1. Vote yes on the Lugar-Lautenberg Farm Ranch Equity Stewardship and Health (FRESH) Amendment. The FRESH Amendment will provide a more effective safety net for all farmers regardless of what they grow or where they farm. The amendment reinvests $16 billion in savings over five years into several programs: $1.5 billion will go to new support for specialty crop farmers; $2.0 billion will go to improve diet and health; $6.2 billion will go to invest in popular conservation programs; $4.3 billion will go to help more hungry Americans; $3.0 billion will go to reduce the federal deficit; and $1.6 billion will go to support investments in renewable energy. The amendment will also bring our farm policy into compliance with international trade rules-removing the threat of real threat of retaliation.
2. Vote yes on the Grassley-Dorgan Payment Limits Amendment. The Grassley-Dorgan Payment Limits Amendment will place a real limit on the amount of money any one entity can receive, and it will close loopholes that allow some producers to evade limits altogether. This amendment will level the playing field for family farms and rural communities by producing budget savings that can be reinvested into programs?such as nutrition, conservation, and rural development-that deliver enhanced social benefits.
3. Provide mandatory funding for all programs, including $15 million for the 2501 Outreach and Education Program to match H.R. 2419. Mandatory funding will allow this program to help address inequities faced by farmers of color here at home.
4. Vote yes on amendments that would reduce cotton subsidies that hurt poor farmers around the world. Cotton subsidies maintained by the Agriculture Committee are especially troubling, with just 12,000 farms receiving up to three billion dollars in subsidies annually. These subsidies have a devastating effect on poor cotton farmers around the world. Failure to reform these trade-distorting subsidies will mean that those who don't need subsidies in the US continue to benefit at the taxpayers' expense while those who need the most help -the 10 million people in West Africa for whom cotton is their only source of income - suffer more. Cotton is often the only source of cash income for these families, most of them living on less than $1 a day. Reforming U.S. cotton subsidies would increase world cotton prices, resulting in added income that could feed an additional million children for a year who live in extremely poor West African cotton growing households.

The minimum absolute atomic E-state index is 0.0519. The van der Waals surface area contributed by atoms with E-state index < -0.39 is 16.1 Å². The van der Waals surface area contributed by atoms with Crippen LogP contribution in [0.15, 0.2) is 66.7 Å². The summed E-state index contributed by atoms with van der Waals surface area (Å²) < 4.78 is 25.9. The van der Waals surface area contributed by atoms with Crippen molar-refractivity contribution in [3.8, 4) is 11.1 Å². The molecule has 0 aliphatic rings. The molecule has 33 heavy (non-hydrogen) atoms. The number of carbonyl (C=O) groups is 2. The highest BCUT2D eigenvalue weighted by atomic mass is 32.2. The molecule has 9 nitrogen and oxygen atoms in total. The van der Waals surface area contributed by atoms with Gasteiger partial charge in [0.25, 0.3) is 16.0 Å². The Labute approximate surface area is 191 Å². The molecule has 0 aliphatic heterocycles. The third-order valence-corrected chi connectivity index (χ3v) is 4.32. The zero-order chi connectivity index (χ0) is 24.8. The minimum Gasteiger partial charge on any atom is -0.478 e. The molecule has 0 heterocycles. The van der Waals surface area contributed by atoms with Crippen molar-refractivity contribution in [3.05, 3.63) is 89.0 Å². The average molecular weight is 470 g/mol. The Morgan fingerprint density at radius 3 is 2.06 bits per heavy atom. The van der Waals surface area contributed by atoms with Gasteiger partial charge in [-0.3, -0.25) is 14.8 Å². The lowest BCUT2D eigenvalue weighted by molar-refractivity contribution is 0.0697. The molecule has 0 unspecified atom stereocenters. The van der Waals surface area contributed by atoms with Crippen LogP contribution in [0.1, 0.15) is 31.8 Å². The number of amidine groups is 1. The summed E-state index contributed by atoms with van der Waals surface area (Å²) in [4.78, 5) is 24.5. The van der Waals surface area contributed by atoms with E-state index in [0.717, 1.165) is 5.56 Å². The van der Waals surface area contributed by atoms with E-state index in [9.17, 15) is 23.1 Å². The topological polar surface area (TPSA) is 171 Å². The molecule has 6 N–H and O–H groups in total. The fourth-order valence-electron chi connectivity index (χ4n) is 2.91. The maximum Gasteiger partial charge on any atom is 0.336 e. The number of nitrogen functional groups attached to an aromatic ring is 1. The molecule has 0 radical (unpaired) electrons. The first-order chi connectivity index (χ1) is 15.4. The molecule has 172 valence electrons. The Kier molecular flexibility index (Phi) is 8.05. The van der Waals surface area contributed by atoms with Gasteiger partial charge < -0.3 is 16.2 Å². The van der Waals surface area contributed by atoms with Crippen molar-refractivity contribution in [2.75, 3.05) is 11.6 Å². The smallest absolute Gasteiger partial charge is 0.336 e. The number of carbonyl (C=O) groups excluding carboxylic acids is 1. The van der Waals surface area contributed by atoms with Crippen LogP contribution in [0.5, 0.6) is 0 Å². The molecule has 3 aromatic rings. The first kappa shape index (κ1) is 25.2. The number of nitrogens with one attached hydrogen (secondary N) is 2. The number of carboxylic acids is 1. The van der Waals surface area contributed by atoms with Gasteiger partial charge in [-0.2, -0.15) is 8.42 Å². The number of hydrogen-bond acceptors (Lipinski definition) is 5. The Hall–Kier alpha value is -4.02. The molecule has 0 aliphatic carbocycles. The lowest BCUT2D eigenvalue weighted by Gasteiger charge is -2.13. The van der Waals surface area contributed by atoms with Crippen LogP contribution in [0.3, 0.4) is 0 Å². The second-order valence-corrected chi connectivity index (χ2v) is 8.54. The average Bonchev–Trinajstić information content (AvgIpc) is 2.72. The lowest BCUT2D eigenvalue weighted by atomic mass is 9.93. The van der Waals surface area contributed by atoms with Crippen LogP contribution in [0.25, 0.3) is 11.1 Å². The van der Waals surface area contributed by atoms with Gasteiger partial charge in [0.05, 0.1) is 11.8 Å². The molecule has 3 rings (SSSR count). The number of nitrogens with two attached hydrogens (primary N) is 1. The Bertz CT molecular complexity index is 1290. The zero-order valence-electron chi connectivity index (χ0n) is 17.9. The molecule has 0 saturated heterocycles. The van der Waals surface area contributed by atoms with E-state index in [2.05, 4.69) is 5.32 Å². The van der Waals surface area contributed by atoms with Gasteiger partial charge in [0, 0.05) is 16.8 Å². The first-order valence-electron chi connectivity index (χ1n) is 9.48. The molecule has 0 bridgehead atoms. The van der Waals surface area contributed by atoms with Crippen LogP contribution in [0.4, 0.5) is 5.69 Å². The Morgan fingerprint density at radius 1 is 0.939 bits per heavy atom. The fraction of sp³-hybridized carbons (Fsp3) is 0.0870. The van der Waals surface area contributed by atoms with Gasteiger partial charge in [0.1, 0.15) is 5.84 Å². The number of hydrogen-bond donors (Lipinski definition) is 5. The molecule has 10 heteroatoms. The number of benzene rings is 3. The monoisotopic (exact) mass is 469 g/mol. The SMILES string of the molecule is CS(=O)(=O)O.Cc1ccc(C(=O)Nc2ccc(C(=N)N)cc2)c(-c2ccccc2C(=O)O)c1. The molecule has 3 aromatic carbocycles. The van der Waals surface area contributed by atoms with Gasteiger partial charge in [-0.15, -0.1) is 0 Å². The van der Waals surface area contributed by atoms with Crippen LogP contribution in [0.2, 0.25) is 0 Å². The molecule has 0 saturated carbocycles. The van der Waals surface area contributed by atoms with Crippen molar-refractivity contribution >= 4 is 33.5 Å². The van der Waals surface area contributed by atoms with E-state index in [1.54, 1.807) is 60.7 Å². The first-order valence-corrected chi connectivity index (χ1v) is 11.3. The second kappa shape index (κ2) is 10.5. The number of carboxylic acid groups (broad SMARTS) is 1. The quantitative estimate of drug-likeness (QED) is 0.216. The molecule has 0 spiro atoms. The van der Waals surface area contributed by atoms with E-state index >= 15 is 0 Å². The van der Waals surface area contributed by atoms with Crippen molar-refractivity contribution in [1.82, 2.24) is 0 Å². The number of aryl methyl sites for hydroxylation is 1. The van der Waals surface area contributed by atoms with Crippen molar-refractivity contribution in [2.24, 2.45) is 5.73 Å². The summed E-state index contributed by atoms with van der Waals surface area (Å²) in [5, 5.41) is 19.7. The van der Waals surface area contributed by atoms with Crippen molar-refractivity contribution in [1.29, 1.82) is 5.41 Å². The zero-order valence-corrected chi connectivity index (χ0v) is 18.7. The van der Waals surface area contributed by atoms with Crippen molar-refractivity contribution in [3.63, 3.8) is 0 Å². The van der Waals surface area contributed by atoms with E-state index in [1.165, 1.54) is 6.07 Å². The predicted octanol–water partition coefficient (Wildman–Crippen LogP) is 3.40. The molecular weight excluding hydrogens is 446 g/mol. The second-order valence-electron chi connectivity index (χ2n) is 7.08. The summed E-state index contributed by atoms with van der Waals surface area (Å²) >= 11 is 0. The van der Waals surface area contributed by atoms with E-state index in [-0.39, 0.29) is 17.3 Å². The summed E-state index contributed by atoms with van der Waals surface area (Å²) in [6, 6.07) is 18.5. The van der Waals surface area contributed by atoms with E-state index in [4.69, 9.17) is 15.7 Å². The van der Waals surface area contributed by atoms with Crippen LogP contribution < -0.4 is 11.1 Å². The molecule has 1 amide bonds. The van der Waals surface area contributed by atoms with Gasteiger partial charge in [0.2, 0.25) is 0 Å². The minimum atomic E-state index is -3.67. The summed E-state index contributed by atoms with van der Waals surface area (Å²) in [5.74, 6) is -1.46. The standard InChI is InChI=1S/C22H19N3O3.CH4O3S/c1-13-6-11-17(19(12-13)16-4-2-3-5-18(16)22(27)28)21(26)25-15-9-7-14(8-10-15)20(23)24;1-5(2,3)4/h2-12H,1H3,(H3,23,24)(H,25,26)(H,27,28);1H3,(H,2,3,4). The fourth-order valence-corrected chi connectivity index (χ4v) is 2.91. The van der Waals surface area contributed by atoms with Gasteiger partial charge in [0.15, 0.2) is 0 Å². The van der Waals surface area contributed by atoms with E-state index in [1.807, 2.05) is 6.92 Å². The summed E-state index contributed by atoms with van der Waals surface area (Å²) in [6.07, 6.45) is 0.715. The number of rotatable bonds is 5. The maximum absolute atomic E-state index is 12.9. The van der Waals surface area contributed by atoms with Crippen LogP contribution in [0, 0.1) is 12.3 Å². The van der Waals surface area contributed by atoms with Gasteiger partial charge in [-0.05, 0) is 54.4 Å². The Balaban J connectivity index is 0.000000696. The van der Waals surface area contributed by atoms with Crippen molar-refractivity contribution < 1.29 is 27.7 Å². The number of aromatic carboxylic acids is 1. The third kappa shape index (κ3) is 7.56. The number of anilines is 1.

Commodity subsidies hurt family farmers and cheat taxpayers. The Senate can succeed where the House of Representatives failed by making the Farm Bill fair.
Posted by Joe Anybody
at 5:48 PM PST
Sunday, 4 November 2007
IMPORTANT = ANTI WAR SIT IN - SOLIDARITY NEEDED
Now Playing: High School Kids make ststement - need support from alies
Scores of H.S. Students Face Expulsion Following Antiwar Sit-In
Over 30 anti-war protesters at Morton West High School in Berwyn face expulsion for a demonstration at the school on Thursday.
Scores of Students Face Expulsion Due to Sit-in
Over 70 students participated in a sit-in against the Iraq War on All Saint's Day, Thursday, November 1st. It began third hour when dozens of student gathered quietly in the lunchroom at Morton West High School and refused to leave. Administrators and police became involved immediately and locked down the school for a half hour after class ended. Students report that they were promised that there would be no consequences besides cutting classes if they took their protest outside so as not to disturb the school day. The students agreed and were led to a corner outside the cafeteria where they sang songs and held signs while classes resumed. "At first they tried to make us like leave the school, " said Jerry Petrack, who was with the protest from the beginning. Petracek refers to the massive walk-out for immigrant rights in 2006 as a guide for their actions. (chicago.indymedia.org/newswire/display/71540/index.php
) "They were like march the streets or whatever and we were like no we don't wanna leave the school because last time there was a protest outside the school and kids got arrested and we remembered that."
Despite the caution tape and a police line set up between the protestors and the student body, many other students joined the demonstration. Organizers say they chose November first because it is the Christian All Saints holy day and a national day of peace. They wrote a letter and delivered it to Superintendent, Dr. Ben Nowakowski who was present at the time, stating the reason for their protest.